[Show abstract] [Hide abstract]
ABSTRACT: Insertional oncogene activation and aberrant splicing have proved to be major setbacks for retroviral stem cell gene therapy. Integrase-deficient human immunodeficiency virus-1-derived vectors provide a potentially safer approach, but their circular genomes are rapidly lost during cell division. Here we describe a novel lentiviral vector (LV) that incorporates human ß-interferon scaffold/matrix-associated region sequences to provide an origin of replication for long-term mitotic maintenance of the episomal LTR circles. The resulting 'anchoring' non-integrating lentiviral vector (aniLV) achieved initial transduction rates comparable with integrating vector followed by progressive establishment of long-term episomal expression in a subset of cells. Analysis of aniLV-transduced single cell-derived clones maintained without selective pressure for >100 rounds of cell division showed sustained transgene expression from episomes and provided molecular evidence for long-term episome maintenance. To evaluate aniLV performance in primary cells, we transduced lineage-depleted murine hematopoietic progenitor cells, observing GFP expression in clonogenic progenitor colonies and peripheral blood leukocyte chimerism following transplantation into conditioned hosts. In aggregate, our studies suggest that scaffold/matrix-associated region elements can serve as molecular anchors for non-integrating lentivector episomes, providing sustained gene expression through successive rounds of cell division and progenitor differentiation in vitro and in vivo.Nucleic Acids Research 01/2014; 42(7). DOI:10.1093/nar/gku082 · 8.81 Impact Factor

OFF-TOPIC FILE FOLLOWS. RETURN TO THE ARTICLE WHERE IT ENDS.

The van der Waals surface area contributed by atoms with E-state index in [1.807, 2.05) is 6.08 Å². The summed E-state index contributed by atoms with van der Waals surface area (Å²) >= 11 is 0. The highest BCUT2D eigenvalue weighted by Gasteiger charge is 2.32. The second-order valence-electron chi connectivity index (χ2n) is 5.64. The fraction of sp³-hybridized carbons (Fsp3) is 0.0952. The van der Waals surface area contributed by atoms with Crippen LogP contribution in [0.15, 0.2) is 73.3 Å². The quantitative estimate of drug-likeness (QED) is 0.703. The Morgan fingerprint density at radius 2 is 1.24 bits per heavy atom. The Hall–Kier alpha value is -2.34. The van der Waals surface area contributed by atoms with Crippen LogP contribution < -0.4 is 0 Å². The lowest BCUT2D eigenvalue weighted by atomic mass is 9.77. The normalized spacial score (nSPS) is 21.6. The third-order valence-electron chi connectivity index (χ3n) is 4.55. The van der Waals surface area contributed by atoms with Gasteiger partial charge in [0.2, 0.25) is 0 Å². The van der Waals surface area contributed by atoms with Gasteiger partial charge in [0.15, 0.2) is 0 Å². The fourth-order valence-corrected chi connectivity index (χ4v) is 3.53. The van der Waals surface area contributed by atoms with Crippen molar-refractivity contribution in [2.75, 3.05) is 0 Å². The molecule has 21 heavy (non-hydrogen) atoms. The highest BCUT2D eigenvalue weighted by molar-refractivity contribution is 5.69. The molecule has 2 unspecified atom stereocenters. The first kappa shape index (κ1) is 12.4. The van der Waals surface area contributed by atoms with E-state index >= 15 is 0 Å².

[Show abstract] [Hide abstract]
ABSTRACT: In der modernen molekularen Medizin ist ein stabiler Gentransfer vor allem bei der lebenslangen Behandlung von Erbkrankheiten und bei der Therapie von chronisch-infektiösen Erkrankungen erforderlich. In diesem Artikel haben wir die Möglichkeiten des stabilen Gentransfers dargestellt und diskutiert. Prinzipiell unterscheidet man hierbei Ansätze, die zur somatischen Integration in das Wirtsgenom führen, oder Ansätze die auf nichtintegrierenden und somit episomalen Systemen basieren. Obwohl die Entwicklung der integrierenden Systeme auch im Hinblick auf die präklinische Testung weiter fortgeschritten ist, werden verbesserte episomale Systeme in der Zukunft weiterhin eine wichtige Rolle spielen, da diese das Risiko der Genotoxität, also die Veränderungen des Expressionsmusters der transduzierten Zelle, signifikant verringern würden. Aufgrund der größeren Erfahrung mit integrierenden Systemen sind diese bereits heute in der klinischen Testung Realität. Es ist aber anzunehmen, dass in der Zukunft die episomalen Systeme mit weiterer Entwicklung eine zunehmend wichtigere Rolle spielen werden.Pharmazie in unserer Zeit 05/2011; 40(3). DOI:10.1002/pauz.201100419